Three-Pointer: Heat-Pistons Opener

1. No substitute for watching Right after I posted my series pick of Pistons in 6, three respondents quickly chimed in to rebut me. The difference? They'd obviously been watching a lot more of the Pistons-Cavs series than I did. (For the record, I didn't see any of the games end-to-end, and missed two of the three Cavs wins entirely.) I did watch most of Game 7, particularly in the second half when that famed Pistons D came back into vogue, and figured they'd merely been coasting in their losses. And I'd seen enough of the Heat in the first two rounds to discern what I thought would be their weaknesses versus Detroit (and may still be).

But there is no substitute for getting a feel for a team game in and game out, and I'm afraid my sporadic playoffs watching--as good as the postseason has been, alas--is going to work against me in the Western Conference as well. (Ironically, I've seen just about every playoff game Phoenix has played, so have the best take on them. But mid-evening commitments prevented me from seeing a lot of the first halves of that classic Mavs-Spurs series.) So be forewarned: I'll be parading my ignorance once more in the Mavs-Suns preview I'll post later today. Meanwhile, please continue to enlighten me out there folks, and, my crazy schedule permitting, I'll try and keep up.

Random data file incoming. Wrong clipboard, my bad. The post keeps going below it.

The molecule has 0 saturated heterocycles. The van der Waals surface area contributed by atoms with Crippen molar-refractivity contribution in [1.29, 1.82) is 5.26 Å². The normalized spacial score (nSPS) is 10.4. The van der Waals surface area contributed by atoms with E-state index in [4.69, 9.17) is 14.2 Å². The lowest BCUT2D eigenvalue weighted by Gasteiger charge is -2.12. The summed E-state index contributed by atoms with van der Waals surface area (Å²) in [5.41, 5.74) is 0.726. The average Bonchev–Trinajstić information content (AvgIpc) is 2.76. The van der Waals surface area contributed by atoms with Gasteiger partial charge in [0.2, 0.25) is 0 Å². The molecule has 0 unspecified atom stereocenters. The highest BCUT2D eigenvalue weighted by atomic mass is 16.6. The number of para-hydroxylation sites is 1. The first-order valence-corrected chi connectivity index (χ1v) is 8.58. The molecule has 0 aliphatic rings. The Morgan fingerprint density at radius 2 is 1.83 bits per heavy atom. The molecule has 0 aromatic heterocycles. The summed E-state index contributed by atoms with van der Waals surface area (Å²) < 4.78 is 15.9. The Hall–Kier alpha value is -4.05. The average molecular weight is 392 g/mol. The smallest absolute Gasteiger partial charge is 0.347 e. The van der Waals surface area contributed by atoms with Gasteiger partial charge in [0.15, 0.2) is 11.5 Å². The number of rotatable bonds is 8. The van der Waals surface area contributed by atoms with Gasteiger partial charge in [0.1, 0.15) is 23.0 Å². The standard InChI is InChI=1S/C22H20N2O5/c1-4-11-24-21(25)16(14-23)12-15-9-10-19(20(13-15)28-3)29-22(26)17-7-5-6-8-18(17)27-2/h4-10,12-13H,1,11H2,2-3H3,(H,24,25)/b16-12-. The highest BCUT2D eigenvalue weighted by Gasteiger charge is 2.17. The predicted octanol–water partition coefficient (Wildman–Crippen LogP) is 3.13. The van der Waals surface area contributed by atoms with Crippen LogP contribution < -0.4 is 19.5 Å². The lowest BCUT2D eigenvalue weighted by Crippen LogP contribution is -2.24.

2. Veteran bench steps up. Much was made about how Miami actually outscored Detroit after Wade went out with foul trouble in the third quarter. But the key for me was late in the second period, when both Wade and Shaq had to sit with foul trouble, on the tail end of a Pistons' run no less. If there was ever a time for Detroit to grab the game by the throat it was then. But Gary Payton turned back the clock, going off for three quick buckets and playing engaged D, almost like the old days. And Antoine Walker, always a great second banana so long as it is not beside a superstar like Shaq or Wade, played off Payton perfectly and got some buckets and strong rotations of his own. Throw in 'Zo, who you knew would give you quality, and Miami actually quelled the Pistons momentum and bumped the lead to six heading into halftime. Not to slight Jason Williams' third quarter heroics and the way Miami battled back after the Pistons had seized the lead, but that second quarter was the real confidence-builder for a couple of vets whose contribution is going to be vital in this series.

3. Billups and Billups and Hamilton, oh my We can talk all we want about Miami's depth coming through (in fact I just did, didn't I?) but if Detroit hits a few of those eminently makeable shots from outside with any kind of consistency, the Pistons exploit the Heat's foul troubles to win this one going away. Chauncey Billups in particular had what for him was a horrendous shooting performance, and Rip Hamilton, who is out on the floor for one reason and that's to fill it up, was likewise tepid. It wasn't Miami's defense either--those are looks Detroit has been getting and converting all season (but maybe not in those Cavs' games I missed?). Lindsay Hunter and Antonio McDyess did their job off the bench. 'Sheed could have done more than 7 points, but he's a little banged up and is jousting with the leviathans down low. You never expect much from Ben Wallace on offense. And Tayshaun Prince should be using as much energy as possible for defending Wade. That leaves the backcourt, and if they don't regain their shooting touch in Game Two, this could be a pretty short series.

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